Aerobatics are taught to military fighter pilots as a means of developing flying skills and for tactical use in combat. Many aerobatic manoeuvers were indeed developed in military conflicts, e.g. the Immelmann turn or Split S.
All aerobatic maneuvers demand training and practice to avoid accidents. Accidents due to aerobatic manoeuvers are very rare in competition aerobatics, most of them happen when performing formation flying or stunt flying at very low levels at airshows or air racing. Low-level aerobatics are extremely demanding and airshow pilots must demonstrate their ability before being allowed to gradually reduce the height at which they may fly their show.
In the EU, flying aerobatics requires a special training and license. In Canada, no licence is required to perform aerobatics, but to carry passengers during aerobatics a pilot must have at least 10 hours dual flight instruction of aerobatic manoeuvres, or 20 hours of total aerobatic experience.
Competitions start at Primary, or Graduate level and proceed in complexity through Sportsman, Intermediate and Advanced, with Unlimited being the top competition level. Experienced aerobatic pilots have been measured to pull +/-5g for short periods while unlimited pilots can perform more extreme maneuvers and experience higher g levels -possibly up to +8/−6g. The limits for positive g are higher than for negative g and this is due to the ability to limit blood pooling for positive g maneuvers, but it is generally accepted that +9 g for more than a few seconds will lead to loss of consciousness (also known as GLOC).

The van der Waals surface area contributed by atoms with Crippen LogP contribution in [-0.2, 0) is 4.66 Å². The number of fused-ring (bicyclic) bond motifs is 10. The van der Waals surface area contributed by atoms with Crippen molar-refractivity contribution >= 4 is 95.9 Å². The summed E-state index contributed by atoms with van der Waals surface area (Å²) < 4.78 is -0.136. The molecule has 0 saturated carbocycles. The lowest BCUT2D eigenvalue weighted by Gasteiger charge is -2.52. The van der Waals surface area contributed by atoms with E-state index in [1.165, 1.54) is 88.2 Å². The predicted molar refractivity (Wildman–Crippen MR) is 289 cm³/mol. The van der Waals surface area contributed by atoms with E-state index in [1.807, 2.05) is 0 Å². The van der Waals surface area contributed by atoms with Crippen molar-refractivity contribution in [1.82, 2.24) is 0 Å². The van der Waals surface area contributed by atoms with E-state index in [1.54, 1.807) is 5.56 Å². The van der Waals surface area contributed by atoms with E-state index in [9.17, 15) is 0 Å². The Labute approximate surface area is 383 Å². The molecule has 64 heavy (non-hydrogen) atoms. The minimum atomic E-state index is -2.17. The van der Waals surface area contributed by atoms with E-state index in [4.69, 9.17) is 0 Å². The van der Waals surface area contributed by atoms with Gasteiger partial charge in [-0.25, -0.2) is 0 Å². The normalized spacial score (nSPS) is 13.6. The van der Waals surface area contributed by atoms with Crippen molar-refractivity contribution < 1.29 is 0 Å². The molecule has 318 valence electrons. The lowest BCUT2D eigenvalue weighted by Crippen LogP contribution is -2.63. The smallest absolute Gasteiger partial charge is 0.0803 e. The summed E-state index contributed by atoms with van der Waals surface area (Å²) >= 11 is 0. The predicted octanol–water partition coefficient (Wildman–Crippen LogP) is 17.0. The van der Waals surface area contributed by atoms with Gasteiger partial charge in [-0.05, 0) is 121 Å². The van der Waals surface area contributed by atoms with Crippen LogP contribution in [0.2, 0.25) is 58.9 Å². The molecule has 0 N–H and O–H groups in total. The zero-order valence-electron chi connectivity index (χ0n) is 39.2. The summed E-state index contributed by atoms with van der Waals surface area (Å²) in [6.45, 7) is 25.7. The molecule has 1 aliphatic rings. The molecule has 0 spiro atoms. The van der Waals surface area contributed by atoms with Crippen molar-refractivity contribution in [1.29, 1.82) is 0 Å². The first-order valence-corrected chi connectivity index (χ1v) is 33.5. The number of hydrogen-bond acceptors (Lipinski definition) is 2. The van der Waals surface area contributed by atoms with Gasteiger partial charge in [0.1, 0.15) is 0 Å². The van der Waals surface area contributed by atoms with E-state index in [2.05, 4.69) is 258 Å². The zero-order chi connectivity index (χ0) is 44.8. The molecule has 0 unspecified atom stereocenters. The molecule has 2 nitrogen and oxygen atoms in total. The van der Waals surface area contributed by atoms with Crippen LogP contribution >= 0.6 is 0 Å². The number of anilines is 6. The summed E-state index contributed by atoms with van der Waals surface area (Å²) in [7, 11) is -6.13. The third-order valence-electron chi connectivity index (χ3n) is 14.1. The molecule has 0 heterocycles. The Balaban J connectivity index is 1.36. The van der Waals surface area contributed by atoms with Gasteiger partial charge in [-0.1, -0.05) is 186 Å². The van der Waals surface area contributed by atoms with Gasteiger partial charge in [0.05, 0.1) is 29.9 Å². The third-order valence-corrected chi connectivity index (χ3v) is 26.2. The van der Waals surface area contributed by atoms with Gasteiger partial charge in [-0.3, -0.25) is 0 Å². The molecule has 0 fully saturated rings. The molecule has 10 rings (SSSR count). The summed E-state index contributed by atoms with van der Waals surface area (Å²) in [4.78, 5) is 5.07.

Aerobatics are most likely to be seen at public airshows in the form of stunt flying. Aerobatic competitions usually do not attract large crowds of spectators since the manoeuvers are flown at safe altitudes to avoid accidents.
In popular cultureEdit
- "Civil Aviation Rules Part 1" (PDF). Government publication. New Zealand Civil Aviation Authority. 23 October 2008. p. Page 16. Retrieved 28 May 2009.
- "FAR 91.303". USA Federal Aviation Administration. Retrieved 1 May 2009.
- "Red Bull Bo-105 CBS Helicopter". Web page. Red Bull. Archived from the original on 1 May 2009. Retrieved 28 May 2009.
- Williams, Neil (1975). Aerobatics. L. R. Williams, Illustrator. Surrey, England: Airlife Publishing Ltd. pp. 32, et seq. ISBN 0-9504543-0-3.
- Langewiesche, Wolfgang (1944). Stick and Rudder. Jo Kotula, Illustrator. New York: McGraw Hill, Inc. p. 327. ISBN 0-07-036240-8.
- "FAR 91.307(c)". USA Federal Aviation Administration. Retrieved 1 May 2009.
- Howard, Brian, ed. (2009). Official Contest Rules. Oshkosh, WI, USA: International Aerobatic Club. pp. 1–7.
- The record is a 22-aircraft formation in 1958.
- "The smoke is generated by pumping smoke oil directly into the exhaust pipes just below the cylinder heads. The heat will vaporize, but not burn, the oil, creating thick white smoke. During an airshow routine, the smoke system will use around 5 gallons of smoke oil". Archived 14 July 2011 at the Wayback Machine
- "Patentscope: 1. (WO2006096918) Smoke Generator". World Intellectual Property Association. 21 September 2006.
- "In June 1957 738 squadron was chosen to take part in a combined Naval display at the Farnborough Airshow in September 1957, despite having a full operational programme. It was decided to have a team of five Hawker Seahawks. They were the first aerobatic team to produce smoke at will, by modifying the fuel injection system."
- Canadian Aviation Regulations. Transport Canada. p. 602.28.
- G forces
- FAA Advisory Circular 91-61 2/28/84